However, it says this should be seen in the light of the Covid 19 lockdowns. They have restricted the spread of all viruses transmissible via human-to-human contact. It won’t stay that way, however. According to the updated vaccination schedule, “Since the pandemic, there has also been a decline in MMR vaccination rates in Austria, particularly among children under one year of age. The report said that to close vaccination gaps and prevent renewed large measles outbreaks,” an increase in vaccination coverage rates is urgently needed and would be a high priority.

In a “Measles 2021 Summary Report” published by the Ministry of Health, experts wrote: “When looking at measles vaccination coverage rates, a slightly worse picture was observed for 2021 than for the previous year. To be sure, the number of documented vaccinations only decreased by almost five percent. However, this decline mainly affects the vaccination coverage rates of very young children. (…) Whereas in 2020, more than 95 percent of these children had already received the first partial vaccination and 88 percent the second partial vaccination, the vaccination coverage rate for two-year-olds in 2021 is only 84 percent for the first partial vaccination and 74 percent for the second partial vaccination.”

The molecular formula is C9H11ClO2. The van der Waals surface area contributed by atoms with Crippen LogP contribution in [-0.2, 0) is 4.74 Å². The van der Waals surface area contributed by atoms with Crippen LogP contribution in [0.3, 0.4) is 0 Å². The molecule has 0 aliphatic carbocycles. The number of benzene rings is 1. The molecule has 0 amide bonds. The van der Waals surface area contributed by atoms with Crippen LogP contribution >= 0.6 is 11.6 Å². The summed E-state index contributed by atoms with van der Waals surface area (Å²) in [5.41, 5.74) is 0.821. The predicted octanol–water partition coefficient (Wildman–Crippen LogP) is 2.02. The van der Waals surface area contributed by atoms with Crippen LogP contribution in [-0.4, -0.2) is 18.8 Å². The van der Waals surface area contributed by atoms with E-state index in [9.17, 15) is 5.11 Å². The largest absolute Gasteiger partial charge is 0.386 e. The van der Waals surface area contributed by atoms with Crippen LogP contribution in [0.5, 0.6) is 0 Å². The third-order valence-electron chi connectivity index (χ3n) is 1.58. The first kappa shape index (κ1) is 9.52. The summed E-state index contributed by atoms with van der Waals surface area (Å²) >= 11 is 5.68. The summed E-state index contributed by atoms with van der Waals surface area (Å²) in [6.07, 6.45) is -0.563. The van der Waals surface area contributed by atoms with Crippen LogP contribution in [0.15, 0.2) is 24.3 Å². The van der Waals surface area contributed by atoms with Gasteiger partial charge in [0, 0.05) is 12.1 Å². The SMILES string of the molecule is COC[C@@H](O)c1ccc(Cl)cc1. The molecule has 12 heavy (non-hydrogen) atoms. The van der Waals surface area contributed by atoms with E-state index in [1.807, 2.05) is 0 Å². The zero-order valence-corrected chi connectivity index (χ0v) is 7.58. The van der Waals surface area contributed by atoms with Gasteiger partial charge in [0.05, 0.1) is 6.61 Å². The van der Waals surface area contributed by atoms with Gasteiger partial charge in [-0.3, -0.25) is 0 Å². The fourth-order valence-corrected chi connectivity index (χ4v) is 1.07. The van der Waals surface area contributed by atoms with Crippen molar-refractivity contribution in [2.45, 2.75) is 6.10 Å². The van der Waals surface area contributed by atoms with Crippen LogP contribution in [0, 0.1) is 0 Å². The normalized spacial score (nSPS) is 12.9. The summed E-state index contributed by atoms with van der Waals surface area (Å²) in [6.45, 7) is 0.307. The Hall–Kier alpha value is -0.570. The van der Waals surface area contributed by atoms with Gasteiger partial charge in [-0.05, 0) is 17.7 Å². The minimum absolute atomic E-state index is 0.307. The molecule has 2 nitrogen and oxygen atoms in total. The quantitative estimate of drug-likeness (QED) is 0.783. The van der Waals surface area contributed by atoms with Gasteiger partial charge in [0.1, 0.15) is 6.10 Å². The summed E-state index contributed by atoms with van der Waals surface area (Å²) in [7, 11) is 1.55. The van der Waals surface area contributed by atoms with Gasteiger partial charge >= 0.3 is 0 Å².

This trend had already become apparent in 2020 when the one-year-olds had been significantly worse vaccinated against measles, mumps and rubella than the one-year-olds the year before. In 2021, it was therefore not possible to make up for the vaccination shortfall that had occurred there. In the two- to five-year-old age group, the goal of a 95 percent vaccination coverage rate was achieved, at least for the first vaccination dose. “The coverage rate dropped slightly from 90 percent to 88 percent for the second vaccination. Specifically, this means that about 25,000 children in this age group received only the first partial vaccination. In the six- to nine-year-old age group, vaccination coverage rates for the first dose are also beyond 95 percent, but for the second dose, coverage is just under 90 percent. Thus, slightly more than 31,000 children in Austria have received only the first and not yet the second partial vaccination,” according to the “Measles 2021 Summary Report.”

One advance in the Austrian vaccination system this year is ending: HPV vaccination (human papillomavirus/cervical cancer, etc.). “At the end of 2022, under Federal Minister Johannes Rauch, it was possible to extend the provision of HPV vaccination in the free vaccination program from February 2023 until the completed 21st year of life.” This should help prevent several hundred cancer cases each year and achieve or implement WHO and EU targets in this area.

(S E R V I C E – Immunization schedule on the Ministry of Health site: http://go.apa.at/ercinwcK)

  • source: APA/picture: pixabay.com